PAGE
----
he laid out last summer. Of course, he
could still renege on the principles."
Other sources said Carter may
change a number of elements in the
plan or alter the phasing schedule but
that the draft is the essential document
representing his choice of the many op-
tions that have been under study for
nearly two years.
A summary of the plan says, "In-
dividuals enrolled in either HealthCare
or private plans would be covered for
the same standard benefit package and
treated equally by health service
providers, because all insurance plans
would reimburse providers at the same
rates. Providers such as doctors and
hospitals would have no reason to
distinguish between persons enrolled in
different insurance plans because all
financial transactions would - occur
between providers aisd insurance plans,
rather than providers and patients."
Full implementation of the plan
might take years under the proposed
phase-in s beginning in 1983.
SOURCES FAMLIR with the plan
said even after it is fully implemented,
families able to do so would be required
topay25per cent of allexpensesuptoa
limit of $1,500 a year. But they would be
billed by their insurance company or a
company handling HealthCare's claim
processing rather than by their doctors
or hospitals. And, if necessary, they
could elect to pay over an extended
period.;
The rates paid to protiders would be
set each year by the secretary of HEW
See CARTER, Page 7

DilA-Ride eu.

By JEFFERY WOLFF
The Ann Arbor Transportation
Authority last night approved a
proposal which commits itself to a long-
range elimination of Dial-A-Ride
(DAR) on peak hours and emphasizing
a heavier reliance on fixed routes and
scheduled main line buses. The ap-
proval culminated AATA's four-month
process of redefining its long-range
public transit policies, known as the
1990 plan.

SAMOFF DEMONSTRA TION:

The plan maintains DAR from 9 a.m.
to 3 p.m. for the general public, with
priority for the elderly and the han-
dicapped. DAR will be available to only
the elderly and the handicapped during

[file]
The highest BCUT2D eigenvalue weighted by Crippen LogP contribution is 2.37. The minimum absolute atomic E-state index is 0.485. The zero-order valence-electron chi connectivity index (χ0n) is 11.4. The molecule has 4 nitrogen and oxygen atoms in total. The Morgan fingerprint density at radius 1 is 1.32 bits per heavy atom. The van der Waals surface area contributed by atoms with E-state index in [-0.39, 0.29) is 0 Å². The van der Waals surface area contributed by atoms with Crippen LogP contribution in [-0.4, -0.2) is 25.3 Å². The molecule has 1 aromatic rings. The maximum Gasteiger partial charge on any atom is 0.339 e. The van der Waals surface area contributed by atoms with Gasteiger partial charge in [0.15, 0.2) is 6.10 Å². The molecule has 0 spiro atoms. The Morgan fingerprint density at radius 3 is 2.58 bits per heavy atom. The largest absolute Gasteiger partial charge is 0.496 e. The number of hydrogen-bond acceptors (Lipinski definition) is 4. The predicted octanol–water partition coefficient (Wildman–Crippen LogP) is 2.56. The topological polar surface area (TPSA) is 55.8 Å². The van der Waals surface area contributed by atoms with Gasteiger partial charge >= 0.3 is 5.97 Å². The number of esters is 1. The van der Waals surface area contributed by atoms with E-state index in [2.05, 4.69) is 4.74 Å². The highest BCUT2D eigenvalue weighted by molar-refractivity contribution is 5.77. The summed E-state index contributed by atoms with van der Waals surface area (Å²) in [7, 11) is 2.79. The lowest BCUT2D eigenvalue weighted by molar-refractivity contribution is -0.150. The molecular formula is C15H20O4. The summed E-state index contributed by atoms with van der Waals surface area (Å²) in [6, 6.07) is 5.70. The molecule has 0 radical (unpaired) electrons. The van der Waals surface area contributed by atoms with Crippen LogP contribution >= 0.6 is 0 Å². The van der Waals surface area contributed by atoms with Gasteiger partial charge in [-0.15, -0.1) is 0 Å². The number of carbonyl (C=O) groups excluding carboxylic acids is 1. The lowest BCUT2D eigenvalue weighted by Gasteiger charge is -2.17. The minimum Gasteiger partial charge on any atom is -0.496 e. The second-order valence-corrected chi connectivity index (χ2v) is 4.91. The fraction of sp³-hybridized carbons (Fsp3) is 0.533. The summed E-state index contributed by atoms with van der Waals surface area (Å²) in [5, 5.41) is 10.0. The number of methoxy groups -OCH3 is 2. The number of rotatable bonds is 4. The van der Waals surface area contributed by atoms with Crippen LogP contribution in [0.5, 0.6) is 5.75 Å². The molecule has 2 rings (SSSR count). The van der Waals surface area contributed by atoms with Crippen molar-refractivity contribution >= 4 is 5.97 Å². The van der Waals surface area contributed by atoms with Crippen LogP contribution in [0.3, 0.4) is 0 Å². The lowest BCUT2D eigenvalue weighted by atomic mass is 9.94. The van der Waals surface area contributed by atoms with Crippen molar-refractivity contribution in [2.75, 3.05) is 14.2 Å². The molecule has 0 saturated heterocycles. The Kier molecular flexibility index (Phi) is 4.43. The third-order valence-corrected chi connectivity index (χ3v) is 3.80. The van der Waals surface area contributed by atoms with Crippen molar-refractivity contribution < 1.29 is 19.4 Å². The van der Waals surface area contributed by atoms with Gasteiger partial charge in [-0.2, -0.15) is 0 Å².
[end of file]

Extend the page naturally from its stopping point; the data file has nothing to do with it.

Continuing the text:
rush hours. The DAR van fleet will be
reduced from the current 64 vans to 25.
AATA PLANNING Coordinator Tom
Hackley said, "The plan will be
gradually phased in by 1990, beginning
with the fiscal year," which starts July
1. Board member Joel Samoff stressed
"making the transition process as least
disruptive as possible." On Samoff's in-
sistence, two "understandings" were
included in the proposal. One stated the
"phasing be incremental," so that a
neighborhood's service would not be
eliminated prior to receiving the sub-
stitute service under the new plan. The
second "understanding" stated that the
"phasing be as comprehensible as
possible (to the general public)."
Samoff said the elimination of DAR
on peak hours "will be a disappoin-
tment for a few people."
Samoff added that "in a relatively
short time, as the reliability of service

.tbaek approved
improves and DAR's cost increases, Ursprung admitted that "whether we
there will be very few people still in- (AATA) can generate the revenue
sisting on maintaining DAR at current needed for 1990 is certainly open to
levels." In this way, he continued, question. However, taking past trends
many of "the difficulties (of the new (of income) into consideration, these
system) will be resolved in the tran- estimates don't seem to be way out of
sition period." line. Although we recognize past trends
The planning process began with the are not very reliable, it's'the only han-
board developing and ranking service dIe we've got."
objectives. With the help of an outside The motivation behind the four-
consultant, it developed six system month planning process was the
alternatives incorporating these board's desire to reduce its reliance on
priorites. Additional proposals were DAR. Consequently, such a process was
submitedby the Citizens Association necessary to amend AATA's long-range
for Area Planning and the plan ap- policies, which prior to last night em-
proved last night was submitted by the phasized DAR, as stated in the 1975 Ann